Free But Not Unfettered

Inexpensive textiles from Southeast Asia and around the world will soon freely enter the Egyptian market. Though Egypt theoretically lifted its 30-year ban on textile imports when it joined the WTO in 2002, since then protectionist tariffs have effectively kept foreign textiles off the market – with mixed consequences for Egypt's domestic industry. As one expert notes, "Although we have always been protecting local industry, it never grew out of being an infant industry." Many textile workers fear that foreign competition will cost them their jobs. But the Egyptian government has not opened its market without taking some precautions. It has abolished all customs duties on machinery and fabric to reduce production costs. And, foreign factories will have to meet rigorous labor and environmental standards. These requirements can only be met by major brand names, which are already too expensive for the general Egyptian public to buy. – YaleGlobal

Free But Not Unfettered

Lifting the ban on imported textiles may not prove a threat to the local industry after all
Niveen Wahish
Friday, April 2, 2004

After more than 30 years of exile from local markets, imported textiles and garments may finally find their way into the Egyptian market through legal means. Garment importers-turned-smugglers, having tried all the tricks in the book to satisfy local demand, including simply changing imported garment labels to read "Made in Egypt", may finally be able to operate in daylight.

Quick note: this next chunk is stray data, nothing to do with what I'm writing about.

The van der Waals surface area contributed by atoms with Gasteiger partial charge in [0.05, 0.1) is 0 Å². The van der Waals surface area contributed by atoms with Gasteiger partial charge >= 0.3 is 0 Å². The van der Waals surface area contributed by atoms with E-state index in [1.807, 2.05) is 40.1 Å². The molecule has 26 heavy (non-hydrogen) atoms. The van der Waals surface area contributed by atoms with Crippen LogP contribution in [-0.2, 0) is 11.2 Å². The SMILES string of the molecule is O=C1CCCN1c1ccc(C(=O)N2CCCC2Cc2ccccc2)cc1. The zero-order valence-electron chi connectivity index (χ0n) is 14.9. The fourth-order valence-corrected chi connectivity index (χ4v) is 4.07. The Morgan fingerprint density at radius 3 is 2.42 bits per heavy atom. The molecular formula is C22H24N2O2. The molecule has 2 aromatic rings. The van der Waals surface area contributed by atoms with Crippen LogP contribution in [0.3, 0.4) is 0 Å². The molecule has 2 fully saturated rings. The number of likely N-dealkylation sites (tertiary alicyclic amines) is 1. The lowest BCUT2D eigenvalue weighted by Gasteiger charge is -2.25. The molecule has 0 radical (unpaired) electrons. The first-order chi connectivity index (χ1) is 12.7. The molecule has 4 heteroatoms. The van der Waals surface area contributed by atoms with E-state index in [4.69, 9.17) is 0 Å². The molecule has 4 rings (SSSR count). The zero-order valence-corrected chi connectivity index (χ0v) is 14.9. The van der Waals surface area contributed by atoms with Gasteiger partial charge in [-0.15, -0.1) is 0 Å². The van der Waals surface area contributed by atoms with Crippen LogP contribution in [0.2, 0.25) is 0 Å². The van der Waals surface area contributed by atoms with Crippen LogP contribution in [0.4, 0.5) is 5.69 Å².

While a long-standing ban on textile imports was theoretically lifted in 2002 as part of Egypt's commitment to the World Trade Organisation (WTO), imports remained virtually non-existent. In conjunction with the 2002 decision, the government imposed prohibitively high tariffs to take the place of an outright ban. To protect local industries struggling to survive, the decision imposed a "specific tariff" on imported garments that was not related to the value of the item. This specific tariff was as high as LE1,400 for a women's two-piece outfit and LE1,000 for a coat. Such a tariff was biased against cheap imports. It replaced the "ad valorem" tariff which charges a percentage of the value of the product.

These extremely high tariffs shielded the local industry from competition by discouraging imports. But since January 2004, the specific tariff is history. The government has, however, issued Decree 35/2004 wherein it reinstated the ad valorem tariffs, with a ceiling of 40 per cent.

This move was not totally voluntary. In fact, it came in reaction to a request for consultation by the US to the WTO, demanding that Egypt adjust its tariff rates. Consultations are the first phase of the WTO's dispute settlement mechanism, said Ahmed Ghoneim, assistant professor of economics at Cairo University. Specific tariffs were imposed with the explanation that since Egypt was not familiar with the market value of these long-banned imported items, an ad valorem tax was difficult to impose, he added. But that flimsy pretext was soon challenged by both the EU and the US. "We do not represent any kind of threat to them by closing our markets, but they were afraid that it would become a pattern and other countries would abuse the system," Ghoneim said.

The lifting of the ban on ready-made garments is one of the commitments Egypt took upon itself in 1995 in accordance with the WTO's Agreement on Textiles and Clothing (ATC). According to the ATC, Egypt is to liberalise this sector over a 10-year period by lowering its tariffs and removing any quotas or bans by 1 January 2005. The ATC replaced the Multi-Fibre Agreement, which allowed for the imposition of quantitative restrictions when surges in imports threatened to cause market disruption.

Due to pressure by the local textiles and garments industry, which employs some 250,000 workers, the government has always tried to hamper the entry of foreign textiles. Opening up the market could mean the inundation of the market by cheap Chinese, Indian and Pakistani products.